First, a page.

Emily Taylor injects new life Woody Creek Community Center | AspenTimes.com

Emily Taylor injects new life Woody Creek Community Center

Michael McLaughlin
The Aspen Times

Emily Taylor juggles many responsibilities, including managing the café, at the Woody Creek Community Center.

To say Emily Taylor thinks outside the box may be true, but it still comes across as an understatement — unless we're talking about a pretty big box.

Taylor, 25, is the program director and cafe manager at the Woody Creek Community Center. In just a few months as program director, she's put together a list of community events that has many local residents participating with enthusiasm.

A sample of some of the center's offerings includes kids' arts and crafts, beginning American Sign Language, yoga, meditation, movie nights, book readings and live music.

Hilary Glass has worked on and off at the community center for the past five years and sees a big difference already in the local reaction to Taylor's work.

"Emily is really turning this back into a community center," Glass said. "You can see the community involvement picking up. She's really organized and pays great attention to details. She doesn't have an easy job, but she works extra hard to make things work."

Born and raised in Atlanta, Taylor also spent several years living in Orange Park, Fla., but returned to Atlanta to complete her high school education. Always an excellent student with an eye on science, Taylor was accepted at Pomona College. Earlier this year, Forbes magazine ranked Pomona the second-best college overall in America.

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Like many students, she vacillated when it came to declaring her major. Her initial choice was cognitive science, followed by philosophy and anthropology. Her science background led her on this path, but none of the avenues seemed to challenge her way of thinking.

"Initially, I wanted to learn everything and change the world," Taylor said. "Each stage I went through during my first two years at Pomona led me to different paths and other avenues of learning."

Her educational epiphany came after signing up for a sculpture class taught by the head of the art department. Finally, she found the challenges she was yearning for.

"There's a creativity and challenge with sculpture that was extremely satisfying," she said. "I was always one to think out of the box, and that seemed to be appreciated and celebrated in sculpture."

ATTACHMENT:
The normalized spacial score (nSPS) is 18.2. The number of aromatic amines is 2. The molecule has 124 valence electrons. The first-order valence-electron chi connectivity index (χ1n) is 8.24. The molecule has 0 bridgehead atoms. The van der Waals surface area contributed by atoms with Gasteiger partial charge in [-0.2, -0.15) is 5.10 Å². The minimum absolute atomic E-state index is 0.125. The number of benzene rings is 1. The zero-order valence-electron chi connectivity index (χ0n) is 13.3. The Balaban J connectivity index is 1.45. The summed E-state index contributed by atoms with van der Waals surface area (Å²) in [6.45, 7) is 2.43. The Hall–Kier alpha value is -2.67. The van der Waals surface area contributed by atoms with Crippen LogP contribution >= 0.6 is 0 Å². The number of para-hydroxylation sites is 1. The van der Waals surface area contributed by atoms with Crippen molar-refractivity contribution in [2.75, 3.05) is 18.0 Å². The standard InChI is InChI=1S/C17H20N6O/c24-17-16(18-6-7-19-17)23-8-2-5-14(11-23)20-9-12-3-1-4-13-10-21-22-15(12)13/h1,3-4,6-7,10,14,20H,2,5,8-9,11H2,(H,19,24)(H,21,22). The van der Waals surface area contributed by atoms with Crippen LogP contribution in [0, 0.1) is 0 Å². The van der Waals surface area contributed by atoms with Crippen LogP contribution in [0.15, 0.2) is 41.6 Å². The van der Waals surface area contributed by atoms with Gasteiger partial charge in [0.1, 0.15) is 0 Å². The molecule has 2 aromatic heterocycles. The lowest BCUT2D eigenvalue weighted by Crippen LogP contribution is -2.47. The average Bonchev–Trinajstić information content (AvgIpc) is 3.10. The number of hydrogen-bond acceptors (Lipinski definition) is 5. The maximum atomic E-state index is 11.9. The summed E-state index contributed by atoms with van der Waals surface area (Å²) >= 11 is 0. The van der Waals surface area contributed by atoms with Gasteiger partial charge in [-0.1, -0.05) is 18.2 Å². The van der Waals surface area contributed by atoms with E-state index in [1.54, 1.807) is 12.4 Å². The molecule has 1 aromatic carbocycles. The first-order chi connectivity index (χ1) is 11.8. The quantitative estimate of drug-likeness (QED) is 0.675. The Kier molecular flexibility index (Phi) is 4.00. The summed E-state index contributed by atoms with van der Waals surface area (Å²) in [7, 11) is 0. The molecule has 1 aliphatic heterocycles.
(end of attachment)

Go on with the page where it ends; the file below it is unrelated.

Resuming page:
As a junior, she settled on studio art as her major.

Taylor then interned at the Machine Project in the Echo Park neighborhood of Los Angeles. The project is a unique alternative space that hosts many eclectic community events, ranging from scientific talks and poetry readings to musical performances, competitions, group naps and cheese tastings.

The space is designated as an art museum, but the diversity and creativity Taylor saw cemented the fact that art was a concept that went far beyond hanging a picture on a wall.

It was also Taylor's first introduction to working in the nonprofit sector and introduced her to grant writing, experience she would bring to the Woody Creek Community Center.

She graduated from Pomona College in 2010 with a Bachelor of Arts degree in studio art and returned to Atlanta for a short break after college.

Taylor has relatives who live in Woody Creek and, while visiting them, made contacts that eventually led to her taking a job in the summer of 2012 working the counter at the community center's cafe.

Later that summer, she was named the cafe manager and worked to feature local foods and products that were both healthy and affordable.

"The community responded," she said.

Taylor was then given an opportunity to expand her responsibilities at the community center. In May, she was named the center's program director and began putting her touch on the programming with a more organized and consistent approach.

"I don't have a lot of background to make comparisons," she said. "But I think it's going pretty well. I'm hearing a lot of positive feedback from the community."

Peg O'Brien has been living in the valley for 23 years, including nine years in Woody Creek. O'Brien said it was Taylor's work ethic that made a huge initial impression.

"You could see right away she wasn't afraid to tackle old problems when she changed the setup of the cafe," O'Brien said. "She rolled up her sleeves and meticulously put together several ideas to make the cafe more efficient. It was apparent she was willing to do whatever hard work was needed. Emily has helped put the heart back into the community center."

On a personal level, her position as program director provides a platform to incorporate many of the skills she developed during college. She also feels like she's making a difference in people's lives within the Woody Creek community.

"There's a lot of people who tell me the vibe here at the community center reminds them of old Aspen," Taylor said. "I'm not really sure what that means, but I'm pretty sure it's a compliment."

Taylor still plans on one day returning to college and attending graduate school but is happy for now living in Woody Creek.

"I think I'm becoming a real 'Woody Creature'," she admitted. "It's funny, but I feel like I fit here. Who knows? Maybe I'll stay another 50 years."

mmclaughlin@aspentimes.com

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